The governments and the leaders at various levels in these sub-Saharan African countries should makes sure that there is favourable participation of the people in the economy. Special attention should be paid especially by the rural people by making them realize what the economy of the country is going to be like, if they participated favourably in the agricultural development of the country. This form of encouragement will reduce rural –urban migration which is a deterrent to agricultural development. This favourable participation will also improve the standard of living of the rural people because there will be food security and sustainability even to the extent of exporting abroad.
Promoting Selflessness in all Capacities
One of the characteristics of the less-developed countries many of which are located in sub-Saharan Africa is that they lack good leaders who are selfless across the professional spectrum. The selfishness of some of these leaders greatly affects the agricultural development that will lead to poverty eradication in these countries, because the needed funds for agricultural development are channeled into some other sector or even diverted to other, personal things because of their selfish interest.
The need for advocacy on service to humanity and selfless service should be encouraged in order to attain a greater height of agricultural development which contributes to economic development and finally improving the standard of living of both the rural and urban dwellers.
Investment in Education and Training
Education is the imparting and acquiring of knowledge through teaching and learning. As a popular saying goes, education is the key to the development of a nation because it broadens the horizon of individual.
Following this line of thinking, the government should establish and also encourage private sectors to establish out-of–school education and trainings for rural farmers, so as to make them acquire skills and learn of cutting-edge techniques that will improving their means of livelihood and thus foster agricultural development in their countries.
The education and training should also be extended to the youths even from the secondary school level so as to inculcate them with the idea of improved farming systems.
Huge investments in education will go a long way in developing agriculture and eradicate poverty in the sub-Saharan African countries.
Promoting Nationalism, Patriotism and National Service.
There is an English adage that says action speaks louder than words. The action of the citizens in sub-Saharan Africa greatly affect the country either positively or negatively.
The orientation of the sub-Saharan African citizens have to be changed from “what can I get from my country” to “what can I do for my country”, following the injunction of former US President John F. Kennedy: ask not what your country can do for you; ask what you can do for your country. This orientation will make the contribution of the government to economic development, of which agricultural development is a part meaningful and have greater impact in the eradication of poverty in sub-Saharan Africa.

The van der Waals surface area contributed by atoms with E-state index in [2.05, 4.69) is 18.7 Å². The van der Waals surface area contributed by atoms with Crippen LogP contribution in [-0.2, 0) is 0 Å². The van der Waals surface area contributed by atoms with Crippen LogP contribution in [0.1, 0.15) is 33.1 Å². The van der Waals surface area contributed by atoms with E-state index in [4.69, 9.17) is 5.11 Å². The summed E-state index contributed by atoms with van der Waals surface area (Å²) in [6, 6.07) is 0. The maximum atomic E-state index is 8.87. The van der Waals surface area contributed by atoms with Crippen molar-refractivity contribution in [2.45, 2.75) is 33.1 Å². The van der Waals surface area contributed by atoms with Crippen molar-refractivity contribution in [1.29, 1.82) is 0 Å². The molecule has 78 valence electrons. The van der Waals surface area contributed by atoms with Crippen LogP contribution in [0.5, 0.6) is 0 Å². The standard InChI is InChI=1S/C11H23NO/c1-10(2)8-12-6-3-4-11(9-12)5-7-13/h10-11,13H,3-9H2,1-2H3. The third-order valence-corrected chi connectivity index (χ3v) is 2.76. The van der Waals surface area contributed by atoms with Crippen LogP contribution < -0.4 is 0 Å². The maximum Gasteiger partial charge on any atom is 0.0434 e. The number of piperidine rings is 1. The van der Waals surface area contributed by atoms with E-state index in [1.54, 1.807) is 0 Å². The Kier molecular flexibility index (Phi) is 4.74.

Building of Team Spirit
There is strength in unity. The leadership at various levels in sub-Saharan Africa should encourage and build the team spirit among their citizenries. An English adage says “two good heads are better than one”. The team spirit gives rise to continuity on any abandoned project because one’s effort will surely complement another’s, thus fostering the growth of the project as whole.
Indoctrination of Citizens into the World of Agribusiness
The citizens should be encouraged to embark on different types of agribusiness out of the long list of businesses embedded in agriculture, such as poultry business, rice farmers, cassava processing, etc. This can be brought about through the use of mass media.
FIG 1: ELECTRONIC BILL BOARD CREATING AWARENESS OF LAYER PRODUCTION
FIG 2: ELECTRONIC BILL BOARD CREATING AWARENESS OF EGG PRODUCTION
FIG 3: THE USE OF PRINT AND ELECTRONIC MEDIA TO SHOW CASE POULTRY PRODUCTION
The successful development of the humans in sub-Saharan Africa will automatically solve some of the fundamental problems of agricultural development and rural poverty in sub-Saharan Africa.
Human development, as earlier stated, is the key to fundamental problem of agricultural development and rural poverty in sub-Saharan Africa will be a success if all diverse ways of bringing about human development are adopted.
The successful incorporation of electronic media into agriculture makes the practice of agriculture easier, profitable and sustainable.
The print and electronic media have the potential to boost production in sub-Saharan Africa even to the contributing vastly to economic growth and to the growth of an export economy if greatly explored.
Oladayo Falode is a Harambe Farmland blogger and one of the 2011-2012 Fellows at the Haramabe Incubator for Sustainable and Rural Development. He is also a student of agricultural extension and rural development at the Obafemi Awolowo University, Ile-Ife in Osun State.